Author Topic: : DMT is a partial LSD bioisostere, how about this one?  (Read 1541 times)

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dormouse

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: DMT is a partial LSD bioisostere, how about this one?
« on: April 19, 2000, 02:18:00 PM »
Author  Topic:   DMT is a partial LSD bioisostere, how about this one? 
Rhodium
Administrator   posted 11-24-98 10:21 AM          
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On the right, I have superimposed the structure of DMT on that of LSD. It fits, right? How about making the left compound? Couldn't it have pretty good chances of at least being active? Has it been synthesized? How would it be synthesized?


beagle_boy
Member   posted 11-24-98 10:30 AM          
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I'm fairly certain that this cpd has been synthesized in Glennon's lab. In fact, I believe that I know the person that did the synth. Check medline for "isotryptamine". It should be a JMC paper. The cpd itself had little to no activity in their animal model and I was told that it was not evaluated in humans. I can't recall how it was synthesized, but I imagine through indole-4-carboxaldehyde. Let us know what you come up with.
 
Labrat
Member   posted 11-24-98 10:35 AM          
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Aha, the fine art of designing drugs...
But the most important thing to check for activity is... taking the compound! I don't know whether somebody has synthesized it before, but I do have a few clues to make it.

You'll probably have to start from indole, but a 4-subsituted indole would be the best bet. If you could find indole-4-carboxaldehyde, you could do a Knoevenagel on it, then reduce the nitrostyrene to the amine with LAH and finally N,N-dimethylation could be achieved with formaldehyde/sodium borohydride/H2SO4. There are more ways, but I think this is the easiest one. Lr/


Piglet
Member   posted 11-24-98 11:04 AM          
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The spatial arrangement will be somewhat different. Maybe keeping a vestage of side-chain would alter the orientation for more activity. I'm thinking here of drugs like pentazocine (overlay the morphine molecule).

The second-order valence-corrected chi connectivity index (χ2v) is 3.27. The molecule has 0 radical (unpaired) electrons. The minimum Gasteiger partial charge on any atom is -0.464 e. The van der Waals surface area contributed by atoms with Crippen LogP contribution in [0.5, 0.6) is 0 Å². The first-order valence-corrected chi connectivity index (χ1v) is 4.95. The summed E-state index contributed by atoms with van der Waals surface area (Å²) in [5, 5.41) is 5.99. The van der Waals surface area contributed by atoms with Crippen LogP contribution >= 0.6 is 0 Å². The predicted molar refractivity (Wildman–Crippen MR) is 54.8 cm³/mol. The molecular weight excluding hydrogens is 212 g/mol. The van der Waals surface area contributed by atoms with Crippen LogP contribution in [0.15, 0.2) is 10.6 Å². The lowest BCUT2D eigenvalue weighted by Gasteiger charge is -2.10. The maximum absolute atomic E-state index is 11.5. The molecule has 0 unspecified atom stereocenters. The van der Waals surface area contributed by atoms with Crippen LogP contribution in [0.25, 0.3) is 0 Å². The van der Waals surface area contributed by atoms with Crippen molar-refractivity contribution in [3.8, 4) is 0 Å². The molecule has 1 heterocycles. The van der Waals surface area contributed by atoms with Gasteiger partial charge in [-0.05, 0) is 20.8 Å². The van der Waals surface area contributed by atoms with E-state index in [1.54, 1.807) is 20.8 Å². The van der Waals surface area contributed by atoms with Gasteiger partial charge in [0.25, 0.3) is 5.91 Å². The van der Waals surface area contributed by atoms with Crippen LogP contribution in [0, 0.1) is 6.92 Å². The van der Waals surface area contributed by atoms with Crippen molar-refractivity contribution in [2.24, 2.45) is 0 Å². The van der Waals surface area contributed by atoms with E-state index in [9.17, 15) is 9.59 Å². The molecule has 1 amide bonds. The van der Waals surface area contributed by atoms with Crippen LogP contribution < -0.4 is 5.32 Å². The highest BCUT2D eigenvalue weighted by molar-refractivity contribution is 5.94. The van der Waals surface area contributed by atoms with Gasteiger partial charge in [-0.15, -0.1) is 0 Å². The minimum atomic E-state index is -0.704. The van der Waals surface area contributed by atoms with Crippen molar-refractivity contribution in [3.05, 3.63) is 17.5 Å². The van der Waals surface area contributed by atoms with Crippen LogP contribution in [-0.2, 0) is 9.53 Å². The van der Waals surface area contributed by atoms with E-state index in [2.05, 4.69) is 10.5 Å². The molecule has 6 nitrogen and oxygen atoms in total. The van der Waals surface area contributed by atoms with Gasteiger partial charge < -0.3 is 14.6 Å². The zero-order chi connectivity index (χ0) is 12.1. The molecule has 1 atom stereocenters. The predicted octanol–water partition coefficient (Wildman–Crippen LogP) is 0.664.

I would start with an alpha methyl (where the LSD double-bond is). Maybe an ethyl.
Pure conjecture on my part,
Piglet 


beagle_boy
Member   posted 11-24-98 11:32 AM          
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I like the idea of an alpha methyl. I can't recall if the JMC paper used an animal model or an in vitro receptor binding assay, but if it was an animal model, then maybe lack of activity was due to deactivation of the cpd by MAO. The alpha methyl would solve this prob nicely. But seems like this paper was done in the early '80s, so they prob used receptor binding assay and accounted for MAO activity.
 
Rhodium
Administrator   posted 11-24-98 01:59 PM          
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Neither Medline, ACS or Beilstein gives me anything on "isotryptamines". The name "isotryptamine" cannot be found in Merck, nor does even an Altavista websearch give any answers... I want a better internet! 
 
beagle_boy
Member   posted 11-24-98 02:24 PM          
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OK, I think that this is the ref that I was thinking of:
J Med Chem 1984 Jan;27(1):41-5

Synthesis and evaluation of a novel series of
N,N-dimethylisotryptamines.

Glennon RA, Jacyno JM, Young R, McKenney JD, Nelson D

A novel series of N,N-dimethylisotryptamine (isoDMT) derivatives, i.e., derivatives of
1-[2-(dimethylamino)ethyl]indole, was prepared and found to be isosteric with their corresponding
N,N-dimethyltryptamine (DMT) counterparts with respect to serotonin receptor (rat fundus)
affinity. Whereas the isoDMT derivatives possessed a greater affinity than did their corresponding
DMT derivatives, they were relatively ineffective in displacing [3H]-5-HT binding from rat brain
(cortex) homogenates. In a drug discrimination paradigm, using rats as subjects, 6-OMe-isoDMT
produced effects similar to those of 5-OMe-DMT. Attempts to antagonize the discriminative
stimulus effects of the hallucinogen 1-(2,5-dimethoxy-4-methylphenyl)-2-aminopropane
(DOM) using two of the isoDMT derivatives proved unsuccessful.

Looks like the dimethylaminoethyl side chain was moved to the indole N tho, not the 4 position. I could've sworn that I've seen those cpds B4 tho. I'll see what I can find.


drone 342
Member   posted 11-24-98 08:54 PM